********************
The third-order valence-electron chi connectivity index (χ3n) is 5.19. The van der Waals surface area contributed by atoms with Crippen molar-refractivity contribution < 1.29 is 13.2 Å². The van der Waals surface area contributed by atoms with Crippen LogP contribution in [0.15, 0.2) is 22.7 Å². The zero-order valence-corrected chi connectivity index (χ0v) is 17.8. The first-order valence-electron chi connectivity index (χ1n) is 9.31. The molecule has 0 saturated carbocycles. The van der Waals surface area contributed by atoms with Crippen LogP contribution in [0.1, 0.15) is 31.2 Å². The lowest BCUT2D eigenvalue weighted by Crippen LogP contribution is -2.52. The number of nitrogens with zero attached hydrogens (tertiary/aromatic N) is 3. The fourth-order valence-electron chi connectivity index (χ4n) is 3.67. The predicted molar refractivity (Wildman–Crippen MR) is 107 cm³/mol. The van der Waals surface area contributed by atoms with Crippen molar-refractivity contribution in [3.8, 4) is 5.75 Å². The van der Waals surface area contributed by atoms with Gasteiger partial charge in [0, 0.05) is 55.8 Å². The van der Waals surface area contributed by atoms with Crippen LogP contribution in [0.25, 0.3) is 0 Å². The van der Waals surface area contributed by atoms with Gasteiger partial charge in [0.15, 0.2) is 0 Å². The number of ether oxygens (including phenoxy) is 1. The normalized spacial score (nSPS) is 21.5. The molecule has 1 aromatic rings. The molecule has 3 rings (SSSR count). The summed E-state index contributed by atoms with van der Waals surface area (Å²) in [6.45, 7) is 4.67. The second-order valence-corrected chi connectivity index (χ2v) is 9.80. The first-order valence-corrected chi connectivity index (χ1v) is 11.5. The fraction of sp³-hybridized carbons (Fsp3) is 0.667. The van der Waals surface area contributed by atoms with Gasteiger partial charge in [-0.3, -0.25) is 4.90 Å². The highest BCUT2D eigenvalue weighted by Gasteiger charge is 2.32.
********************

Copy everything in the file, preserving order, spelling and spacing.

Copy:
The third-order valence-electron chi connectivity index (χ3n) is 5.19. The van der Waals surface area contributed by atoms with Crippen molar-refractivity contribution < 1.29 is 13.2 Å². The van der Waals surface area contributed by atoms with Crippen LogP contribution in [0.15, 0.2) is 22.7 Å². The zero-order valence-corrected chi connectivity index (χ0v) is 17.8. The first-order valence-electron chi connectivity index (χ1n) is 9.31. The molecule has 0 saturated carbocycles. The van der Waals surface area contributed by atoms with Crippen LogP contribution in [0.1, 0.15) is 31.2 Å². The lowest BCUT2D eigenvalue weighted by Crippen LogP contribution is -2.52. The number of nitrogens with zero attached hydrogens (tertiary/aromatic N) is 3. The fourth-order valence-electron chi connectivity index (χ4n) is 3.67. The predicted molar refractivity (Wildman–Crippen MR) is 107 cm³/mol. The van der Waals surface area contributed by atoms with Crippen molar-refractivity contribution in [3.8, 4) is 5.75 Å². The van der Waals surface area contributed by atoms with Gasteiger partial charge in [0, 0.05) is 55.8 Å². The van der Waals surface area contributed by atoms with Crippen LogP contribution in [0.25, 0.3) is 0 Å². The van der Waals surface area contributed by atoms with Gasteiger partial charge in [0.15, 0.2) is 0 Å². The number of ether oxygens (including phenoxy) is 1. The normalized spacial score (nSPS) is 21.5. The molecule has 1 aromatic rings. The molecule has 3 rings (SSSR count). The summed E-state index contributed by atoms with van der Waals surface area (Å²) in [6.45, 7) is 4.67. The second-order valence-corrected chi connectivity index (χ2v) is 9.80. The first-order valence-corrected chi connectivity index (χ1v) is 11.5. The fraction of sp³-hybridized carbons (Fsp3) is 0.667. The van der Waals surface area contributed by atoms with Gasteiger partial charge in [-0.3, -0.25) is 4.90 Å². The highest BCUT2D eigenvalue weighted by Gasteiger charge is 2.32.